At run special needs (13.1 miles), I stopped to change my socks, which were soaked from dumping cups of water over my head and filling my jersey with ice and sponges. Dry socks felt good on my hurting feet, but I knew they wouldn’t be dry for long.
After special needs, you run into the village and down the path towards the finish line. But, the path forks in the middle of the village – left to the FINISH, right to the 2nd LOOP. Mentally that was tough, but I made the right turn and headed out. I saw Denine again, smiled, and told her I’d see her in a couple of hours.
I continued my plan of walking the aid stations, but again had to walk a couple of uphills heading out of the resort area. At this point, I’d been out there about 11.5 hours and I was exhausted — mentally and physically. My gut hurt, my legs hurt, my feet hurt, I was mentally exhausted, and I felt the day slipping away. I made it into the woods and to the turnaround, which left me with only about 6 miles to go to the finish. My plan going into the race was to beat my previous IM Cozumel time of 12:55:48 (which was on a flat course in Cozumel), and to finish in the daylight. It was going to be close.
Then I got a pat on the back – which couldn’t have come at a better time. I turned around to see a familiar face, Danny Gould, a fellow member of Team Sunrise Tri. This guy saved me. I met Danny when we volunteered at IMNYC in 2012, and we did a few open water swims in the same group leading up to IMMT. We ran together for the last 5-6 miles, walking the aid stations and occasionally the uphills. Having someone there to talk to, suffer with, and run stride-for-stride with for the last stretch of the race got me back into it mentally and really made my day.
As we came back into the village near the 26 mile mark, I saw Denine again at the top of the hill. She was pretty happy to see me, and thanks to Danny, I was there earlier than planned, so she knew that I would be happy with my finish. She snapped some pictures of us coming up the last hill, we made the turn and headed into the village and the finishers chute.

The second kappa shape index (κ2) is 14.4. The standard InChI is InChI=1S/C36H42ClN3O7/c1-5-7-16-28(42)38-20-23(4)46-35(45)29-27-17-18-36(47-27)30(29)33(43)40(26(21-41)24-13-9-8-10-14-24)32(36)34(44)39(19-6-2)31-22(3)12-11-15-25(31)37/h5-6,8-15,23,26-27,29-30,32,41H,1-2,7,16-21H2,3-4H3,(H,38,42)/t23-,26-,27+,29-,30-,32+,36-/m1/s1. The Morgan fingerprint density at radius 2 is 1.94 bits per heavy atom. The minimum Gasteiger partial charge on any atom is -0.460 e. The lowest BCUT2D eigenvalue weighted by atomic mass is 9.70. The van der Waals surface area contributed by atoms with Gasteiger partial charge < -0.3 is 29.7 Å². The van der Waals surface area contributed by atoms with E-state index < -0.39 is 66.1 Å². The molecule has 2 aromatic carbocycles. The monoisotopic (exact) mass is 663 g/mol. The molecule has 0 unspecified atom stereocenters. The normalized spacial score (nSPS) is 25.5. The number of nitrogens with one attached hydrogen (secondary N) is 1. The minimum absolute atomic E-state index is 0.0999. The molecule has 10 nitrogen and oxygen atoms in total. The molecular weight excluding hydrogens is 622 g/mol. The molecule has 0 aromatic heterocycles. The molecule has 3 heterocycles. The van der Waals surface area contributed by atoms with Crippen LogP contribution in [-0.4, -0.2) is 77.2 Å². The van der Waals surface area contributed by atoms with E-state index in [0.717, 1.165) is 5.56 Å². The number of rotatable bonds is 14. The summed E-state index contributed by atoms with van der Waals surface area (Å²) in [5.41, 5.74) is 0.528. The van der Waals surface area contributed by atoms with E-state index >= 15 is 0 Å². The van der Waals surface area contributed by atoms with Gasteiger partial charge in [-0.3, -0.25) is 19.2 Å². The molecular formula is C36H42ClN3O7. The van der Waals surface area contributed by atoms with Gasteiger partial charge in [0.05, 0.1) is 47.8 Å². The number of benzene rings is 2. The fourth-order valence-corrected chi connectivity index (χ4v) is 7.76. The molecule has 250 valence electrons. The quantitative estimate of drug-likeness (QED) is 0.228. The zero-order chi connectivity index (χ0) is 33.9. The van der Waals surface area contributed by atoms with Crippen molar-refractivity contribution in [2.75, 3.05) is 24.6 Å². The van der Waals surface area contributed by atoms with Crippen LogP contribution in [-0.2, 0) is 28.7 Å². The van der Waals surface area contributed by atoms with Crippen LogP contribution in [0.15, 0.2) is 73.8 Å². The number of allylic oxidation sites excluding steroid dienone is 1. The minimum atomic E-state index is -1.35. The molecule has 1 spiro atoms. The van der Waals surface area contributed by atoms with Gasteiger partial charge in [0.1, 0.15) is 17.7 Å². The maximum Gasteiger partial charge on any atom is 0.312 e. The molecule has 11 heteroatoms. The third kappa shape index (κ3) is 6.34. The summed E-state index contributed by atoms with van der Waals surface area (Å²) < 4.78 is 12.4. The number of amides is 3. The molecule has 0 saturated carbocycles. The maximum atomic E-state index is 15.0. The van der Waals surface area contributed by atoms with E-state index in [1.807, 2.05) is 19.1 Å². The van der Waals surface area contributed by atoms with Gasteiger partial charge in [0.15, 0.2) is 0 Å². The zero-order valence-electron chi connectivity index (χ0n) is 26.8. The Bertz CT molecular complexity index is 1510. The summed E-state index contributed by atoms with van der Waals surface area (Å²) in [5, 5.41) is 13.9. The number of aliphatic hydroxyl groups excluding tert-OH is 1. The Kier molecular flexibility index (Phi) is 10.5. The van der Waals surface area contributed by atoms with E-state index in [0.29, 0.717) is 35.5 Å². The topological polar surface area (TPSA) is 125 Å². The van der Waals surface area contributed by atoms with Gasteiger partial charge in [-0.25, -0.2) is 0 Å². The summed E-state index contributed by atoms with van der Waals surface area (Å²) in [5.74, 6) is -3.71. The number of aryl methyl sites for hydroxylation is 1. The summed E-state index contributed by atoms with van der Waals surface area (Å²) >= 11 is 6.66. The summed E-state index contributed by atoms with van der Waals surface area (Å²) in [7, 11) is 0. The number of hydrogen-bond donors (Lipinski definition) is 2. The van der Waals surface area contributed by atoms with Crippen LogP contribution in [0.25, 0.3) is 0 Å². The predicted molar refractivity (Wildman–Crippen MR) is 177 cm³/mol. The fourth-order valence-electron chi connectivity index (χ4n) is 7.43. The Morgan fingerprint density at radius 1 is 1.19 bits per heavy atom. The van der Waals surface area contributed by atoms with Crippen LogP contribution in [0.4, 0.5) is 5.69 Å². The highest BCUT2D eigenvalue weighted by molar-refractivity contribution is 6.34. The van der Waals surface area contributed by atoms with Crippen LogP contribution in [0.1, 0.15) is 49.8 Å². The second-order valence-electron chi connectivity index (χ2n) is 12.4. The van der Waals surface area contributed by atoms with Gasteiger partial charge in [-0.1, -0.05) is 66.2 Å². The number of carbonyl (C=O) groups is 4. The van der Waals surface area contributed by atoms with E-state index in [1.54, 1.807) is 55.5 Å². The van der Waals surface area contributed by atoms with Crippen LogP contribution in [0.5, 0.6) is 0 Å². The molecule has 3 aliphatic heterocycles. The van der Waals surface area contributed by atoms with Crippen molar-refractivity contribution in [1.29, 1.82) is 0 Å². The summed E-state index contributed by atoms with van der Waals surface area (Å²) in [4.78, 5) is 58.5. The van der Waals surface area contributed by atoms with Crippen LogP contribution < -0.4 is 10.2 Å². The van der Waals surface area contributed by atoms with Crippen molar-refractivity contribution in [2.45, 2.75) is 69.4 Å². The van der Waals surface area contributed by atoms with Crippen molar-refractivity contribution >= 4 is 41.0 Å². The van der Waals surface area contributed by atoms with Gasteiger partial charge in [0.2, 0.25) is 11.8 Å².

This is where it becomes a bit of a blur. You’re in a chute about 8 feet wide, running downhill, with screaming spectators on both sides. I had my hands out and high fived as many people as I could. I remember Danny telling me to go ahead of him so that I could cross the line by myself, so I took him up on it. I rounded the corner and saw the finish line with the clock above it that read 13:01:25 – my first thought was “Damn, how did I not beat my time from Cozumel?” But then I remembered that with the wave swim start, the clock started when the pros went in, so I was 9 minutes behind. I crossed the line with an “official” time of 12:51:29 – a four minute PR over my race in Cozumel. I vaguely remember hearing Mike Reilly say “Brennan Regan, from Bay Shore, New York, you are an IRONMAN!” A “catcher” grabbed me by the arm and escorted me into the finishers’ tent. My legs were a little wobbly from putting everything I had into the last quarter of a mile, but aside from that, I felt pretty good.
Overall, this race was a great experience, and I walked away from it knowing that I gave it my best effort. I accomplished my pre-race goals, and I honestly can’t’ say enough about the venue and the people of Mont Tremblant. It’s a fantastic race and I highly recommend it to anyone looking to do an Ironman.
A few quick thank you’s…
My coach, Gary Jensen, from D1 Multisport, the best coach that I could ask for. He dealt with me for 9 months of changing schedules to accommodate work and family commitments, and understanding when I just needed a break for a day or two.
Terry Stein LMT, from Athletes Performance Care, who got me back on the road and running after a groin injury in April. I thought that I was done for this race, but he got me back on track in 2 weeks using Active Release Techniques®.
Jon and Brendan, at Sunrise Tri, who were always there to give advice when I needed it on equipment, kept my bike in shape, and got it ready for race day.
Dan Perlmutter, who recommended the race in Mont Tremblant when IMNYC was cancelled, and who assured me that moving my registration to IMMT would be a blessing in disguise. He couldn’t have been more right, and I wish him the best of luck at IMMT in 2014.
I would be remiss if I didn’t thank Kevin, my brother and business partner. Running a business with an athlete training for an Ironman isn’t easy, but he looked the other way on the days that I came into work late, or had to leave early to get a run or bike in. It was also a big help that would pick me up for work on mornings after I ran home from work and left my car at the office.
Lastly, but most importantly, my wife, Denine. I’ve said it before and I’ll say it again, being the spouse of a triathlete training for an Ironman is not easy…especially when you both work and have a 5 and 7 year old at home. Getting up at 5am to train, and then training again in the evenings some days, often left me tired and downright cranky, but she dealt with it and supported me. She worked with me to make sure our schedules allowed time for me to train, and still get in as much family time as possible, and she was my unofficial nutrition consultant. On the day of the race, she ran around like a lunatic making sure that I saw her face as much as possible to keep my spirits up when things got tough. I could not have done it without her love and support.